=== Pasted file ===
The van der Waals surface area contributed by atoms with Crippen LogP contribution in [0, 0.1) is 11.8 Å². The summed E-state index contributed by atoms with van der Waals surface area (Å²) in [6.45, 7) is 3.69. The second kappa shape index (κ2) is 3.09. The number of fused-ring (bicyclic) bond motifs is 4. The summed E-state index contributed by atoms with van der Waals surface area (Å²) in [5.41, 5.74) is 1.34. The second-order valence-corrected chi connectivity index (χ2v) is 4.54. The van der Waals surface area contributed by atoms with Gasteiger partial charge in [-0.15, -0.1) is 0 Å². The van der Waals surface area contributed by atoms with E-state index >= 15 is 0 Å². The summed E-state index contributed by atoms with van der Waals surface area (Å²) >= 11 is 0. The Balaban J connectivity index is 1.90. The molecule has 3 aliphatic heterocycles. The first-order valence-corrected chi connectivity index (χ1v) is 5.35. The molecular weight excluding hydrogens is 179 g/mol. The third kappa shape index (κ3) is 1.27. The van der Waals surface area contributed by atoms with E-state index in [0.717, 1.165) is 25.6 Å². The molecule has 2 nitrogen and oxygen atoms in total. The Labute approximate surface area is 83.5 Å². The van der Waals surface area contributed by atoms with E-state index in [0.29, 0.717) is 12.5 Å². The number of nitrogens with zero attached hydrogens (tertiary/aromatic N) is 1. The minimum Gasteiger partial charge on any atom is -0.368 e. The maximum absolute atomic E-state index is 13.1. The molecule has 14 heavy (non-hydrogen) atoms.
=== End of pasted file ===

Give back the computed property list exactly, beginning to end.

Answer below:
The van der Waals surface area contributed by atoms with Crippen LogP contribution in [0, 0.1) is 11.8 Å². The summed E-state index contributed by atoms with van der Waals surface area (Å²) in [6.45, 7) is 3.69. The second kappa shape index (κ2) is 3.09. The number of fused-ring (bicyclic) bond motifs is 4. The summed E-state index contributed by atoms with van der Waals surface area (Å²) in [5.41, 5.74) is 1.34. The second-order valence-corrected chi connectivity index (χ2v) is 4.54. The van der Waals surface area contributed by atoms with Gasteiger partial charge in [-0.15, -0.1) is 0 Å². The van der Waals surface area contributed by atoms with E-state index >= 15 is 0 Å². The summed E-state index contributed by atoms with van der Waals surface area (Å²) >= 11 is 0. The Balaban J connectivity index is 1.90. The molecule has 3 aliphatic heterocycles. The first-order valence-corrected chi connectivity index (χ1v) is 5.35. The molecular weight excluding hydrogens is 179 g/mol. The third kappa shape index (κ3) is 1.27. The van der Waals surface area contributed by atoms with E-state index in [0.717, 1.165) is 25.6 Å². The molecule has 2 nitrogen and oxygen atoms in total. The Labute approximate surface area is 83.5 Å². The van der Waals surface area contributed by atoms with E-state index in [0.29, 0.717) is 12.5 Å². The number of nitrogens with zero attached hydrogens (tertiary/aromatic N) is 1. The minimum Gasteiger partial charge on any atom is -0.368 e. The maximum absolute atomic E-state index is 13.1. The molecule has 14 heavy (non-hydrogen) atoms.